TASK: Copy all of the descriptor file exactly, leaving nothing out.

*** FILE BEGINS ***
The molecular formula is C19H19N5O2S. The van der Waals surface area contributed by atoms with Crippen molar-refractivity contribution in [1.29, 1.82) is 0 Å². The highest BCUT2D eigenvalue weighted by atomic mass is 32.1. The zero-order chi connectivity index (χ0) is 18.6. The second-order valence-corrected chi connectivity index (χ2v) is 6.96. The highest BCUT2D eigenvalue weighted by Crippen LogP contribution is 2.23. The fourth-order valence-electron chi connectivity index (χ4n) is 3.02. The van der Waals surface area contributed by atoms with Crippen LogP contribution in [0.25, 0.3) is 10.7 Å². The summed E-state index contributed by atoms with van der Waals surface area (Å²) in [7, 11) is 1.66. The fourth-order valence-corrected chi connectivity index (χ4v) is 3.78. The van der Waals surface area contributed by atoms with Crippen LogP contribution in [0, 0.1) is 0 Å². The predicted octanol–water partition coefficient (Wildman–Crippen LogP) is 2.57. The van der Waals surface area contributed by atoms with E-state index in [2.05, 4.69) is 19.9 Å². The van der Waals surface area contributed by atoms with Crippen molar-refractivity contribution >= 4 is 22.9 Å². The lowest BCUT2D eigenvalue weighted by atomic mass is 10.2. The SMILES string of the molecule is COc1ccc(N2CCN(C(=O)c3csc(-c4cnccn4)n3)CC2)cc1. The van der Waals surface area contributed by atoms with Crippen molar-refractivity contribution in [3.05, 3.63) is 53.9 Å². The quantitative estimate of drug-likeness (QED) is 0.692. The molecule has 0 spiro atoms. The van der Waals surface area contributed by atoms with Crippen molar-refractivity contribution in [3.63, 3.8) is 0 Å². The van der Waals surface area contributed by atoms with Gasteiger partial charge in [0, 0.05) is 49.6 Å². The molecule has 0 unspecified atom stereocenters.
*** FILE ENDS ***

The molecular formula is C19H19N5O2S. The van der Waals surface area contributed by atoms with Crippen molar-refractivity contribution in [1.29, 1.82) is 0 Å². The highest BCUT2D eigenvalue weighted by atomic mass is 32.1. The zero-order chi connectivity index (χ0) is 18.6. The second-order valence-corrected chi connectivity index (χ2v) is 6.96. The highest BCUT2D eigenvalue weighted by Crippen LogP contribution is 2.23. The fourth-order valence-electron chi connectivity index (χ4n) is 3.02. The van der Waals surface area contributed by atoms with Crippen LogP contribution in [0.25, 0.3) is 10.7 Å². The summed E-state index contributed by atoms with van der Waals surface area (Å²) in [7, 11) is 1.66. The fourth-order valence-corrected chi connectivity index (χ4v) is 3.78. The van der Waals surface area contributed by atoms with Crippen LogP contribution in [0, 0.1) is 0 Å². The predicted octanol–water partition coefficient (Wildman–Crippen LogP) is 2.57. The van der Waals surface area contributed by atoms with E-state index in [2.05, 4.69) is 19.9 Å². The van der Waals surface area contributed by atoms with Crippen molar-refractivity contribution >= 4 is 22.9 Å². The lowest BCUT2D eigenvalue weighted by atomic mass is 10.2. The SMILES string of the molecule is COc1ccc(N2CCN(C(=O)c3csc(-c4cnccn4)n3)CC2)cc1. The van der Waals surface area contributed by atoms with Crippen molar-refractivity contribution in [3.05, 3.63) is 53.9 Å². The quantitative estimate of drug-likeness (QED) is 0.692. The molecule has 0 spiro atoms. The van der Waals surface area contributed by atoms with Crippen molar-refractivity contribution in [3.63, 3.8) is 0 Å². The van der Waals surface area contributed by atoms with Gasteiger partial charge in [0, 0.05) is 49.6 Å². The molecule has 0 unspecified atom stereocenters.